The Group of Twenty (G20) made no promises to put down their trade weapons in their communiqué signed in Buenos Aires. They only took note of “current trade issues.” Leaders also acknowledged the obvious — that the multilateral trading system is not working well — but they quietly dropped their traditional (and largely unfulfilled) commitment to resist protectionism.
Nevertheless, some elements of the communiqué were positive. Leaders pledged to work together to improve the “rules-based international order” and, for the first time, used plain language to acknowledge that it is “necessary” to reform the World Trade Organization (WTO) and expressed willingness to “review progress” at their next summit. The summit also ended with a 90-day trade truce between the United States and China, and the city of Buenos Aires was spared from the riots and destruction that ravaged Hamburg in 2017.
To be sure, honesty about global trade problems is better than papering over the issues with ambiguities and lip-service commitments to resist protectionism. Unfortunately, the leaders have yet to address the root of the issue.
Competing Agendas at the Table
Impressively, work to reform the WTO has already started. A group of like-minded countries, led by Canada, is working to identify a set of reforms that could gain support from a critical number of WTO members. This is likely to be a difficult and unpredictable process; the group’s fate will depend on America’s readiness to set aside President Donald Trump’s “America First” doctrine and abide by the new multilateral rules.
It’s important to acknowledge that getting G20 leaders to accept that the WTO needs serious reforms is no minor achievement. There are, however, two competing agendas at play. The first — addressing the WTO’s weaknesses — is an important task. The second agenda — a dangerous revival of nationalism — is important for Trump, and unfortunately, it sounds good to a lot of citizens too.
The revival of nationalism has more to do with fear of job loss and anxiety about social status than it has to do with the WTO’s outdated rules. In many rich and (hitherto) liberal democracies, the political environment is becoming more radical. Moderates lose ground as people feel that their lives and livelihoods are threatened by imports and immigrants. As a result, international cooperation on trade is increasingly compromised. Protectionism, then, cannot be defeated by improving the WTO’s rules; if leaders are serious about working together to improve the rulesbased international order, they will need to reconcile people with trade.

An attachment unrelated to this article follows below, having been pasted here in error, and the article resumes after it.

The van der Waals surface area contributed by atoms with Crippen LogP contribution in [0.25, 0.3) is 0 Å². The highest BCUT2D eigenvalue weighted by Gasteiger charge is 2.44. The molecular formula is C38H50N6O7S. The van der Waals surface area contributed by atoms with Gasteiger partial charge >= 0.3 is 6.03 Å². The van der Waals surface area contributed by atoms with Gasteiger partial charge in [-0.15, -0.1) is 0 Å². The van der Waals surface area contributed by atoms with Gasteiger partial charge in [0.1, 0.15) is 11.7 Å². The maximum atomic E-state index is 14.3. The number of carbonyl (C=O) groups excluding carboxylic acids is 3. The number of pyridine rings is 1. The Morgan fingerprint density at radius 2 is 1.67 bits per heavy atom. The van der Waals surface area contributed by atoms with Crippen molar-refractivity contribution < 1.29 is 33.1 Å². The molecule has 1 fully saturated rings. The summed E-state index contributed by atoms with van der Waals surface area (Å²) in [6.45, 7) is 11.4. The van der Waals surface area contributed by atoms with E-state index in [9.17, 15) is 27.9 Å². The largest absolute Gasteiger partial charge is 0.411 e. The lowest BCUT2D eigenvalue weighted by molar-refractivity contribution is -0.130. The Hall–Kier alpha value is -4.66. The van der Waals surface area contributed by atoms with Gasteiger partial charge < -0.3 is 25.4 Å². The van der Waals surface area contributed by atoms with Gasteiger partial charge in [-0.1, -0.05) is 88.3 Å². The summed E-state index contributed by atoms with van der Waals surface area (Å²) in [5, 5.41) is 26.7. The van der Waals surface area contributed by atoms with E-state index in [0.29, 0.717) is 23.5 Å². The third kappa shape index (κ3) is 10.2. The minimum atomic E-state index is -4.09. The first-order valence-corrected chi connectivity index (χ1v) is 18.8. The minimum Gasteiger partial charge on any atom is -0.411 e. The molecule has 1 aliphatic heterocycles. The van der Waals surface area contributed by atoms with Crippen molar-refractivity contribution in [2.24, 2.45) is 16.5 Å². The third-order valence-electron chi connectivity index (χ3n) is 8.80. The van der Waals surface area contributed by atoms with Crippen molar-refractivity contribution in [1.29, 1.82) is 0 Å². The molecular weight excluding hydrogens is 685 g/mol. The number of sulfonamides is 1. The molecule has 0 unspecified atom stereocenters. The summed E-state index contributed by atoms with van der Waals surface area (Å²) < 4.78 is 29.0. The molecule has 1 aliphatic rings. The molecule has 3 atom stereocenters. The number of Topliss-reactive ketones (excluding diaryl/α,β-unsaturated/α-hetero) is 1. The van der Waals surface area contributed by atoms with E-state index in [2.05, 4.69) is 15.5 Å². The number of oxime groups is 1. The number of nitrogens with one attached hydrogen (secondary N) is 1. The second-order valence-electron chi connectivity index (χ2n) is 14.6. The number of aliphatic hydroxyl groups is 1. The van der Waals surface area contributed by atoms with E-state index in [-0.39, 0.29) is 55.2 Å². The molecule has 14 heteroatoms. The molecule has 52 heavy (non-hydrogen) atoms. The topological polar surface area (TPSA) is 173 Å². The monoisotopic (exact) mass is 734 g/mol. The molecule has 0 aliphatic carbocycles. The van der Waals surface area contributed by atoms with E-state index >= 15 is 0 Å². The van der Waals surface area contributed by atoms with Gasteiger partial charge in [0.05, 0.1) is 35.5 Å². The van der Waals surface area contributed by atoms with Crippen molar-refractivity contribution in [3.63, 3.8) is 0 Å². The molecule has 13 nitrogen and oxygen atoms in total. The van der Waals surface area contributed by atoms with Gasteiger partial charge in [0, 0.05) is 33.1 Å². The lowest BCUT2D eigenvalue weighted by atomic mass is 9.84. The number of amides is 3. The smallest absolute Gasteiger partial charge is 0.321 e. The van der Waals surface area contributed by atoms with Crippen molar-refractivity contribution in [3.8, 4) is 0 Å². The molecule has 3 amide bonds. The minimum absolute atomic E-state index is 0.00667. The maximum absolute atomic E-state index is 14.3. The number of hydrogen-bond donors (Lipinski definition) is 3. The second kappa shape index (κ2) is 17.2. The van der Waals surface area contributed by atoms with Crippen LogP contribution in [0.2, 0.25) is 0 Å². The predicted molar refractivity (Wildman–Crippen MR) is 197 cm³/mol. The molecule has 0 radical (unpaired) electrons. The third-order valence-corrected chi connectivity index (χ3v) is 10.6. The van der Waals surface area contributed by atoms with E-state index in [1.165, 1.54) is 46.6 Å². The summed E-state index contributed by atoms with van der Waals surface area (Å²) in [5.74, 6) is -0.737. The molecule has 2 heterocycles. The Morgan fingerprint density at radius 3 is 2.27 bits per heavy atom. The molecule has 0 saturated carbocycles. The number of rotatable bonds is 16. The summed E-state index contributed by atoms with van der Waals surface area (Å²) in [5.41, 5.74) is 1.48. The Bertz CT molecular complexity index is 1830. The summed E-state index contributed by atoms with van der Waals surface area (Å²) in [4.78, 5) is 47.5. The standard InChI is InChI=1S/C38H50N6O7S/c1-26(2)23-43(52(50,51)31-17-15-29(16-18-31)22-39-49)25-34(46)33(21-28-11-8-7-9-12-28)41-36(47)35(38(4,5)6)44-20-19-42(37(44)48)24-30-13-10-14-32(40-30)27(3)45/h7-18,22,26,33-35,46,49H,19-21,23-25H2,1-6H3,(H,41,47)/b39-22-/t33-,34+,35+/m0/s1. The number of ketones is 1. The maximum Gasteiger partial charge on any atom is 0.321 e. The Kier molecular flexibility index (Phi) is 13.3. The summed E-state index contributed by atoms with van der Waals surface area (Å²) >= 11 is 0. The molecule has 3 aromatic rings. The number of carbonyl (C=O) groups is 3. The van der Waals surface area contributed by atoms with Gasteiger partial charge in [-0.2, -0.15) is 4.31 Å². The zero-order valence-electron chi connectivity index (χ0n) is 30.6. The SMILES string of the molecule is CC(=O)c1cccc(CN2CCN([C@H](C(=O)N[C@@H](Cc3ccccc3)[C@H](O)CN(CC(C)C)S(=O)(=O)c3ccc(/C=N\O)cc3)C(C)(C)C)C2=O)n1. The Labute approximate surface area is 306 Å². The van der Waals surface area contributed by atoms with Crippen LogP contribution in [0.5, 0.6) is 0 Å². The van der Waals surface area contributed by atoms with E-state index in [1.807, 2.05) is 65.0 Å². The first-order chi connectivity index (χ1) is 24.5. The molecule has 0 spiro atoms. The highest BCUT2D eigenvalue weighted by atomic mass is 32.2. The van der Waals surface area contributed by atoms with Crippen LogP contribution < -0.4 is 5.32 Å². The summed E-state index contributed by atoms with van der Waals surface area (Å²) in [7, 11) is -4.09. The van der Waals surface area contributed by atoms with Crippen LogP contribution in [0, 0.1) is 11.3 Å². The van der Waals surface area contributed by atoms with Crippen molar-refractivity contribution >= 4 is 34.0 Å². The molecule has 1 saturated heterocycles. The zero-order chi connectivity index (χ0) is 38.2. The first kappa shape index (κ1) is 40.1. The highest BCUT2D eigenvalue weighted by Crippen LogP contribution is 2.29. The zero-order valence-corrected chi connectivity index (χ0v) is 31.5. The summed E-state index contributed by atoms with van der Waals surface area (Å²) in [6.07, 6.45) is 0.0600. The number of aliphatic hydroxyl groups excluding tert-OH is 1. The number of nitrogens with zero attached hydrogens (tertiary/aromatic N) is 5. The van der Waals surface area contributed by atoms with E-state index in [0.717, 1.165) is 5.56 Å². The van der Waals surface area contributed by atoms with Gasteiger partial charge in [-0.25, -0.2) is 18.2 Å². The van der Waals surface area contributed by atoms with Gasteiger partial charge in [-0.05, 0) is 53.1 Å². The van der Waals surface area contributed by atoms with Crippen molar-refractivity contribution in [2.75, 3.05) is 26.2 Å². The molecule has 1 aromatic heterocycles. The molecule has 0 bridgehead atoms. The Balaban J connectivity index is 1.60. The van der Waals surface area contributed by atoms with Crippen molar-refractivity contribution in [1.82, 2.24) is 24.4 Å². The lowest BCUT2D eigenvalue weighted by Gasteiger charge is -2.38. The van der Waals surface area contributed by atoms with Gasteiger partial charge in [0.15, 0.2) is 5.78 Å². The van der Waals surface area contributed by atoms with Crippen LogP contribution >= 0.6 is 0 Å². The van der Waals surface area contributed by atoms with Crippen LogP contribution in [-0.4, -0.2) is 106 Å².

Reconciling People with Trade
Stating in the communiqué that “international trade and investment are important engines of growth, productivity, innovation, job creation and development” is of no help. Such language is ideal for economists, but it brings no comfort to ordinary people. This statement fails to acknowledge that trade and technological innovations have dramatically affected the distribution of economic activity and income across countries and regions. It fails to tackle headon the root of the nationalistic revival.
Governments need to implement costly fiscal and structural reforms. These will be largely domestic policies that must be tailored to national circumstances. However, in the integrated global economy, even domestic policies need to somewhat cohere with those of its trading partners.
For example, facilitating job creation, retraining workers or support the unemployed could provide the cohesive structural reform that is needed to alleviate the anguish of everyday people — and perhaps, stifle nationalism. Such initiatives, however, come at a price. While they would generate long-term benefits, they are cost-heavy up front. As a result, the first mover runs a risk. If an individual country implements such policies while the others do not, the first actor’s competitiveness could suffer, and calls for protectionism could resound even louder.
Some commentators believe that the communiqué could have been stronger, had the summit’s chair not been operating under the glare of Trump. Perhaps so, but given Argentina’s vulnerable economic situation and dependence on the International Monetary Fund, President Mauricio Macri’s keenness to accommodate the interests of the Fund’s largest shareholder comes as no surprise.
It’s worth recognizing that Macri did indeed entice the G20 leaders to adopt a communiqué — something not achieved at either the last Group of Seven summit or the recent Asia-Pacific Economic Cooperation meeting.
President Macri has now passed the helm to Japan’s Prime Minister Shinzo Abe. Given Japan’s deep commitment to trade liberalization, maybe Abe will be able to encourage the global cooperation necessary for a functioning multilateral trade system.
However, the G20’s capacity to promote a de-escalation of trade tensions and restore a positive cooperative environment will ultimately depend on leaders’ willingness to implement domestic reforms to reconcile people’s everyday economic anguish and halt the resulting rise of protectionism.
The opinions expressed in this article/multimedia are those of the author(s) and do not necessarily reflect the views of CIGI or its Board of Directors.
This article first appeared on CIGI.
About the Author
Hector Torres is a senior fellow with CIGI’s International Law Research Program, effective April 2017. He is a former executive director at the International Monetary Fund. At the World Trade Organization (WTO), he served on the Task Force on Financial Crisis and was the coordinator of Technical Cooperation for Latin America and the Caribbean. At CIGI, Hector will conduct research on global governance reform, on the Group of Twenty and WTO ministerial, and on promoting legal coherence in global policy making